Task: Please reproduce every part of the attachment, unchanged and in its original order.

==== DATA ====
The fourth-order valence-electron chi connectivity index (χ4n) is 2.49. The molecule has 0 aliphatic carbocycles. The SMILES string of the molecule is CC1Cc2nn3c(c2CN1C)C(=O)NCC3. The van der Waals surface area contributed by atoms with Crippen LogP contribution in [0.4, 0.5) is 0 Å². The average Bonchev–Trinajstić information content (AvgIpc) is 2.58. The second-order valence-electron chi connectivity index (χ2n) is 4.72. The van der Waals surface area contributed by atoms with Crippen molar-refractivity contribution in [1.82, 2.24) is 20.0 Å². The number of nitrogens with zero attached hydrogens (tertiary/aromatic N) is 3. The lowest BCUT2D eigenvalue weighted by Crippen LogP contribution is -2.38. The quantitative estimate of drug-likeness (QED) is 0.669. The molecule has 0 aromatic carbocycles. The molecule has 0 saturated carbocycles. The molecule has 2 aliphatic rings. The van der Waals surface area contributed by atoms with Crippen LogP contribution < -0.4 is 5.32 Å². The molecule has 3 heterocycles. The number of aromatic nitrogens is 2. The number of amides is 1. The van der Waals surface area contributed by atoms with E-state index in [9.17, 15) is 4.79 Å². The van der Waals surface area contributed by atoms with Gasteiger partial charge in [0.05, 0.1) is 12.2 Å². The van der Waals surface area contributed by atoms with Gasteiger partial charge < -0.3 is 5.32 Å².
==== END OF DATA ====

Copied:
The fourth-order valence-electron chi connectivity index (χ4n) is 2.49. The molecule has 0 aliphatic carbocycles. The SMILES string of the molecule is CC1Cc2nn3c(c2CN1C)C(=O)NCC3. The van der Waals surface area contributed by atoms with Crippen LogP contribution in [0.4, 0.5) is 0 Å². The average Bonchev–Trinajstić information content (AvgIpc) is 2.58. The second-order valence-electron chi connectivity index (χ2n) is 4.72. The van der Waals surface area contributed by atoms with Crippen molar-refractivity contribution in [1.82, 2.24) is 20.0 Å². The number of nitrogens with zero attached hydrogens (tertiary/aromatic N) is 3. The lowest BCUT2D eigenvalue weighted by Crippen LogP contribution is -2.38. The quantitative estimate of drug-likeness (QED) is 0.669. The molecule has 0 aromatic carbocycles. The molecule has 0 saturated carbocycles. The molecule has 2 aliphatic rings. The van der Waals surface area contributed by atoms with Crippen LogP contribution < -0.4 is 5.32 Å². The molecule has 3 heterocycles. The number of aromatic nitrogens is 2. The number of amides is 1. The van der Waals surface area contributed by atoms with E-state index in [9.17, 15) is 4.79 Å². The van der Waals surface area contributed by atoms with Gasteiger partial charge in [0.05, 0.1) is 12.2 Å². The van der Waals surface area contributed by atoms with Gasteiger partial charge < -0.3 is 5.32 Å².